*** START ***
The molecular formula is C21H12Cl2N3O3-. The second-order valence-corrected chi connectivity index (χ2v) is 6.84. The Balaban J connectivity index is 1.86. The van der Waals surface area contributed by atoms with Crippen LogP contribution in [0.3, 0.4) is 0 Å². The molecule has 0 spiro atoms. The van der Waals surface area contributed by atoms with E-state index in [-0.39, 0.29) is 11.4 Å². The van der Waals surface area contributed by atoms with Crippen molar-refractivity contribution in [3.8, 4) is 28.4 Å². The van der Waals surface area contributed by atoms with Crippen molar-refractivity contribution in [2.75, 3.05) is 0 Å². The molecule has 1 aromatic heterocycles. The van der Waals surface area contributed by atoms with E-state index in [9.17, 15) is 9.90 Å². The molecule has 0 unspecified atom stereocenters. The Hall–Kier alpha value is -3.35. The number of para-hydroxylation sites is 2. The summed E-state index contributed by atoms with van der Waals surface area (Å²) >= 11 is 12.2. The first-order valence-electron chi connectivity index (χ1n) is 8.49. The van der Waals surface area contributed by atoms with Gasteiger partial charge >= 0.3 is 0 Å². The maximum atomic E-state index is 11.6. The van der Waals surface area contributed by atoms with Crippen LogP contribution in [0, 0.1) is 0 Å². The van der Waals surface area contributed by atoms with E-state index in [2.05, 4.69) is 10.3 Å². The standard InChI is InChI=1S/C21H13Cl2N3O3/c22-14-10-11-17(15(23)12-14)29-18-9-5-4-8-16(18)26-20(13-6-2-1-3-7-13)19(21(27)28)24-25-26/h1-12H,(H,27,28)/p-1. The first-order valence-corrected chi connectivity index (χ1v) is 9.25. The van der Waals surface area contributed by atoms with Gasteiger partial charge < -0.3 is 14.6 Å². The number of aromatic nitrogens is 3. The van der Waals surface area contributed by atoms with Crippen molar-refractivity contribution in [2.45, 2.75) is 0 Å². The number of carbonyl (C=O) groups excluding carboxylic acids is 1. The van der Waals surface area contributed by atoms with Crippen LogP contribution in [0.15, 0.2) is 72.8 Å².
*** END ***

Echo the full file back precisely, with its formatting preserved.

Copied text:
The molecular formula is C21H12Cl2N3O3-. The second-order valence-corrected chi connectivity index (χ2v) is 6.84. The Balaban J connectivity index is 1.86. The van der Waals surface area contributed by atoms with Crippen LogP contribution in [0.3, 0.4) is 0 Å². The molecule has 0 spiro atoms. The van der Waals surface area contributed by atoms with E-state index in [-0.39, 0.29) is 11.4 Å². The van der Waals surface area contributed by atoms with Crippen molar-refractivity contribution in [3.8, 4) is 28.4 Å². The van der Waals surface area contributed by atoms with Crippen molar-refractivity contribution in [2.75, 3.05) is 0 Å². The molecule has 1 aromatic heterocycles. The van der Waals surface area contributed by atoms with E-state index in [9.17, 15) is 9.90 Å². The molecule has 0 unspecified atom stereocenters. The Hall–Kier alpha value is -3.35. The number of para-hydroxylation sites is 2. The summed E-state index contributed by atoms with van der Waals surface area (Å²) >= 11 is 12.2. The first-order valence-electron chi connectivity index (χ1n) is 8.49. The van der Waals surface area contributed by atoms with Gasteiger partial charge >= 0.3 is 0 Å². The maximum atomic E-state index is 11.6. The van der Waals surface area contributed by atoms with Crippen LogP contribution in [0, 0.1) is 0 Å². The van der Waals surface area contributed by atoms with E-state index in [2.05, 4.69) is 10.3 Å². The standard InChI is InChI=1S/C21H13Cl2N3O3/c22-14-10-11-17(15(23)12-14)29-18-9-5-4-8-16(18)26-20(13-6-2-1-3-7-13)19(21(27)28)24-25-26/h1-12H,(H,27,28)/p-1. The first-order valence-corrected chi connectivity index (χ1v) is 9.25. The van der Waals surface area contributed by atoms with Gasteiger partial charge < -0.3 is 14.6 Å². The number of aromatic nitrogens is 3. The van der Waals surface area contributed by atoms with Crippen molar-refractivity contribution in [2.45, 2.75) is 0 Å². The number of carbonyl (C=O) groups excluding carboxylic acids is 1. The van der Waals surface area contributed by atoms with Crippen LogP contribution in [0.15, 0.2) is 72.8 Å².